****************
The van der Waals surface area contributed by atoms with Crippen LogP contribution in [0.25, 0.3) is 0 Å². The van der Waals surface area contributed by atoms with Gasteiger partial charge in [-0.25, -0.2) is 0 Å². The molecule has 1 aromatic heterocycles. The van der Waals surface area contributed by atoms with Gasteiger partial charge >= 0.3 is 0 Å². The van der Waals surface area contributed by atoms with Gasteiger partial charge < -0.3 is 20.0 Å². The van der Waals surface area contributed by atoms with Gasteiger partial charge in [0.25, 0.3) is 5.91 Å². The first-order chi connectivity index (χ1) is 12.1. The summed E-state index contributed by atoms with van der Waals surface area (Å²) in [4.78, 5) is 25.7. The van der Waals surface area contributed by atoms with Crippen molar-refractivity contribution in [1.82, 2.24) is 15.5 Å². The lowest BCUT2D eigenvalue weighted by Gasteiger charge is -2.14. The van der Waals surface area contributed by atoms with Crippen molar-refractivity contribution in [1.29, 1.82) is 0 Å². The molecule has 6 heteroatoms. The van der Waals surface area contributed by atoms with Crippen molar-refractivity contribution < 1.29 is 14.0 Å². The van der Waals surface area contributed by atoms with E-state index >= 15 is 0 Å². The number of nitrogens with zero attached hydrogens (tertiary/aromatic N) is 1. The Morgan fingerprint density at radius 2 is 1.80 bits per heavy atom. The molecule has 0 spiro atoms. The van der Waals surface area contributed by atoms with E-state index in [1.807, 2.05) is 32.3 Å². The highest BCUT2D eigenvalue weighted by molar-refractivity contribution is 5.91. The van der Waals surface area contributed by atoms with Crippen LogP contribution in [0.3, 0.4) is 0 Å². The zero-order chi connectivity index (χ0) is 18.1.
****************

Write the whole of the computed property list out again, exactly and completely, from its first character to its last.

The van der Waals surface area contributed by atoms with Crippen LogP contribution in [0.25, 0.3) is 0 Å². The van der Waals surface area contributed by atoms with Gasteiger partial charge in [-0.25, -0.2) is 0 Å². The molecule has 1 aromatic heterocycles. The van der Waals surface area contributed by atoms with Gasteiger partial charge >= 0.3 is 0 Å². The van der Waals surface area contributed by atoms with Gasteiger partial charge < -0.3 is 20.0 Å². The van der Waals surface area contributed by atoms with Gasteiger partial charge in [0.25, 0.3) is 5.91 Å². The first-order chi connectivity index (χ1) is 12.1. The summed E-state index contributed by atoms with van der Waals surface area (Å²) in [4.78, 5) is 25.7. The van der Waals surface area contributed by atoms with Crippen molar-refractivity contribution in [1.82, 2.24) is 15.5 Å². The lowest BCUT2D eigenvalue weighted by Gasteiger charge is -2.14. The van der Waals surface area contributed by atoms with Crippen molar-refractivity contribution in [1.29, 1.82) is 0 Å². The molecule has 6 heteroatoms. The van der Waals surface area contributed by atoms with Crippen molar-refractivity contribution < 1.29 is 14.0 Å². The van der Waals surface area contributed by atoms with E-state index >= 15 is 0 Å². The number of nitrogens with zero attached hydrogens (tertiary/aromatic N) is 1. The Morgan fingerprint density at radius 2 is 1.80 bits per heavy atom. The molecule has 0 spiro atoms. The van der Waals surface area contributed by atoms with E-state index in [1.807, 2.05) is 32.3 Å². The highest BCUT2D eigenvalue weighted by molar-refractivity contribution is 5.91. The van der Waals surface area contributed by atoms with Crippen LogP contribution in [0.3, 0.4) is 0 Å². The zero-order chi connectivity index (χ0) is 18.1.